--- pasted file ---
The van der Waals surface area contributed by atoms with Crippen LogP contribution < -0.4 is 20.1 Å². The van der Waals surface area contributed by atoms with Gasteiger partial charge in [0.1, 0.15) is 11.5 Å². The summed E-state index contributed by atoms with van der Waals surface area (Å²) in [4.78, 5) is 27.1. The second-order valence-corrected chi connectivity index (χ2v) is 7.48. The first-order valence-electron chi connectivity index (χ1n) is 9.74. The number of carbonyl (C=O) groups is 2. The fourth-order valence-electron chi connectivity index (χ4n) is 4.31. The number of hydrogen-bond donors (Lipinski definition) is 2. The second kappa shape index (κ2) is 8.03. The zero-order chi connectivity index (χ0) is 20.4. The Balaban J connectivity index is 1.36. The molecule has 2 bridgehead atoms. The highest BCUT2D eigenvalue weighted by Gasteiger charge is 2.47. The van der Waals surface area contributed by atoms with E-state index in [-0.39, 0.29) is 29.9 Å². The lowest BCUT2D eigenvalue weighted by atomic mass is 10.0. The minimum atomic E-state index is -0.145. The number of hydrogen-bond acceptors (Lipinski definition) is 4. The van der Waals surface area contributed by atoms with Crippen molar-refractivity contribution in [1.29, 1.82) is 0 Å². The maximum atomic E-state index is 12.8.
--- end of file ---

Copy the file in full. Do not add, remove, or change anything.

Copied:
The van der Waals surface area contributed by atoms with Crippen LogP contribution < -0.4 is 20.1 Å². The van der Waals surface area contributed by atoms with Gasteiger partial charge in [0.1, 0.15) is 11.5 Å². The summed E-state index contributed by atoms with van der Waals surface area (Å²) in [4.78, 5) is 27.1. The second-order valence-corrected chi connectivity index (χ2v) is 7.48. The first-order valence-electron chi connectivity index (χ1n) is 9.74. The number of carbonyl (C=O) groups is 2. The fourth-order valence-electron chi connectivity index (χ4n) is 4.31. The number of hydrogen-bond donors (Lipinski definition) is 2. The second kappa shape index (κ2) is 8.03. The zero-order chi connectivity index (χ0) is 20.4. The Balaban J connectivity index is 1.36. The molecule has 2 bridgehead atoms. The highest BCUT2D eigenvalue weighted by Gasteiger charge is 2.47. The van der Waals surface area contributed by atoms with E-state index in [-0.39, 0.29) is 29.9 Å². The lowest BCUT2D eigenvalue weighted by atomic mass is 10.0. The minimum atomic E-state index is -0.145. The number of hydrogen-bond acceptors (Lipinski definition) is 4. The van der Waals surface area contributed by atoms with Crippen molar-refractivity contribution in [1.29, 1.82) is 0 Å². The maximum atomic E-state index is 12.8.